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Climate Change

Projects

The Forest and Rangeland Renewable Resources Planning Act of 1974 requires the Forest Service to periodically assess anticipated resource supply and demand conditions of the nation's renewable resources. This project focuses on fresh water demand.
The 2010 Resources Planning Act (RPA) Water Assessment evaluates the vulnerability of the United States water supply to shortage. The RPA Assessment is produced every 10 years in response to the Renewable Resources Planning Act of 1974. Reports from the 2010 Assessment are now being released.
Optimizing classical biological control through the deployment of environmentally resilient agents may provide a sustainable, cost-effective and selective management option for large scale infestations of fire adapted weeds. Ongoing research is exploring the efficacy of a candidate agent, the stem mining weevil Mecinus heydenii, for biocontrol for invasive toadflax.
Researchers provided estimates of the carbon stored in harvested wood products for all Forest Service Regions using carbon accounting methods developed by the Intergovernmental Panel on Climate Change, the 2010 California Forest Project Protocol, and the Forest Carbon Management Framework (ForCaMF).
Rocky Mountain Research Station scientists are investigating how climate change, namely elevated levels of CO2, might impact invasive species and classical biological control of weeds.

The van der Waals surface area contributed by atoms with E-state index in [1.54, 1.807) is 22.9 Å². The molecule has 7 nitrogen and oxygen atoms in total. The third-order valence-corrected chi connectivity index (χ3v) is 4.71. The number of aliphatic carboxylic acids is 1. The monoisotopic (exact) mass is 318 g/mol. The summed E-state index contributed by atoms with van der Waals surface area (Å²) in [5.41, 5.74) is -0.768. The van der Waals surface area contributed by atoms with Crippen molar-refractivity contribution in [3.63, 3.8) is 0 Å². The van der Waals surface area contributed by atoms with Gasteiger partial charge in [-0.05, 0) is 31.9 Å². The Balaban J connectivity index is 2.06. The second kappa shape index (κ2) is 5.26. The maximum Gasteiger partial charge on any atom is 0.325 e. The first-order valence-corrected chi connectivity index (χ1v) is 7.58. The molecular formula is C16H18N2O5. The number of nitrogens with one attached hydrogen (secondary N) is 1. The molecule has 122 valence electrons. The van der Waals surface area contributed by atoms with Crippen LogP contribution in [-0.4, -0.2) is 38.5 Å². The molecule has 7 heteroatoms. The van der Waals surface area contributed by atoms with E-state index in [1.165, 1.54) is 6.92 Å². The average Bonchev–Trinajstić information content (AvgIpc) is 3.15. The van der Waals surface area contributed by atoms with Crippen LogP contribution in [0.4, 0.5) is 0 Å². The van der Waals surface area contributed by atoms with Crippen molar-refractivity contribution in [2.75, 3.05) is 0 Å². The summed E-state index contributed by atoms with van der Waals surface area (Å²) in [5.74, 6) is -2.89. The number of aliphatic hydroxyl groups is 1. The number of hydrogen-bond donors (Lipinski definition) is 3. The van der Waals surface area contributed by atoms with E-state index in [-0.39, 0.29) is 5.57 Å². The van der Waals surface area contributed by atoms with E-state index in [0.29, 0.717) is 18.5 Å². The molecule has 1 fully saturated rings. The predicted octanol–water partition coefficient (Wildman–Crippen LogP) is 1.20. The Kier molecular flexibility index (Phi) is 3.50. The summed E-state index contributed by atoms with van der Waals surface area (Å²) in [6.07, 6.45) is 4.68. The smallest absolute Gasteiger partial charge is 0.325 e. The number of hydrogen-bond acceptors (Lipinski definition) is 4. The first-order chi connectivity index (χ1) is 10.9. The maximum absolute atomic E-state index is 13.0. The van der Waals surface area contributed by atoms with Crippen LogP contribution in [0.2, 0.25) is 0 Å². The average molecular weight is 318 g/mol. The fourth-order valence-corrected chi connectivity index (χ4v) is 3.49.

The Colorado Plateau and Southern Great Plains continue to experience frequent droughts and high temperatures. On-going research examines whether even drought tolerant junipers may succumb to increased aridity and begin dying at increased rates, which could significantly alter fire regimes.
This project seeks to improve understanding of social vulnerability and adaptive capacity at the community and landscape scales and evaluate collaborative scenario-building exercises as a method for encouraging multi-stakeholder learning and adaptation planning.
The Fire Effects Information System (FEIS) provides scientific information for resource management, restoration, rehabilitation, and fire management. FEIS continues to improve its service to managers by providing new and updated products and a new user interface is currently under development.
Great Basin bristlecone pine (GBBP) (Pinus longaeva) is a long-lived species found at high elevations in Utah, Nevada, and southeastern California (CA). 'Methuselah', a GBBP found in the White Mountains, CA, is the oldest known living non-clonal organism. Foxtail pine (FTP) (P.
The focus of this project is on climate change vulnerability and adaptive capacity. It evaluates collaborative scenario building to investigate landscape-scale decisionmaking under uncertainty.

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